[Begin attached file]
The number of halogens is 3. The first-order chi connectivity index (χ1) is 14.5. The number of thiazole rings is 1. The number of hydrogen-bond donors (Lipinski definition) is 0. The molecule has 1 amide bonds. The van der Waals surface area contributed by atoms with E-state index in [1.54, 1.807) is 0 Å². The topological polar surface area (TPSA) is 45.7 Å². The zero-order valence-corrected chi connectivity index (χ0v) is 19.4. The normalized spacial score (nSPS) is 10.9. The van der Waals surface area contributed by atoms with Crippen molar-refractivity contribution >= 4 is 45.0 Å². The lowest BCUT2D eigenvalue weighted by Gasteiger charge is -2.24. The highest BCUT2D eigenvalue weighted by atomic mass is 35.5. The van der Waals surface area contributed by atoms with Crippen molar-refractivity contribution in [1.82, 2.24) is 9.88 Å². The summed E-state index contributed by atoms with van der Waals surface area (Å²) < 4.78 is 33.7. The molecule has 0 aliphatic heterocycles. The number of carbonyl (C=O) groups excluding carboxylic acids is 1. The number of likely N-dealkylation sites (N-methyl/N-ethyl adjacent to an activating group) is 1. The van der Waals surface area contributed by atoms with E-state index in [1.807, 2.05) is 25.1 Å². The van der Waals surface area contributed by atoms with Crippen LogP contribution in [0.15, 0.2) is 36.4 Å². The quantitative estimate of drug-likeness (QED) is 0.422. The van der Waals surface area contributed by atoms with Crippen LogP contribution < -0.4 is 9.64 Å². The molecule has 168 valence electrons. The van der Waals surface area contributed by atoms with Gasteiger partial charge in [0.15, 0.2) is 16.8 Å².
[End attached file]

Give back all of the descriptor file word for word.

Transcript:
The number of halogens is 3. The first-order chi connectivity index (χ1) is 14.5. The number of thiazole rings is 1. The number of hydrogen-bond donors (Lipinski definition) is 0. The molecule has 1 amide bonds. The van der Waals surface area contributed by atoms with E-state index in [1.54, 1.807) is 0 Å². The topological polar surface area (TPSA) is 45.7 Å². The zero-order valence-corrected chi connectivity index (χ0v) is 19.4. The normalized spacial score (nSPS) is 10.9. The van der Waals surface area contributed by atoms with Crippen molar-refractivity contribution >= 4 is 45.0 Å². The lowest BCUT2D eigenvalue weighted by Gasteiger charge is -2.24. The highest BCUT2D eigenvalue weighted by atomic mass is 35.5. The van der Waals surface area contributed by atoms with Crippen molar-refractivity contribution in [1.82, 2.24) is 9.88 Å². The summed E-state index contributed by atoms with van der Waals surface area (Å²) < 4.78 is 33.7. The molecule has 0 aliphatic heterocycles. The number of carbonyl (C=O) groups excluding carboxylic acids is 1. The number of likely N-dealkylation sites (N-methyl/N-ethyl adjacent to an activating group) is 1. The van der Waals surface area contributed by atoms with E-state index in [1.807, 2.05) is 25.1 Å². The van der Waals surface area contributed by atoms with Crippen LogP contribution in [0.15, 0.2) is 36.4 Å². The quantitative estimate of drug-likeness (QED) is 0.422. The van der Waals surface area contributed by atoms with Crippen LogP contribution < -0.4 is 9.64 Å². The molecule has 168 valence electrons. The van der Waals surface area contributed by atoms with Gasteiger partial charge in [0.15, 0.2) is 16.8 Å².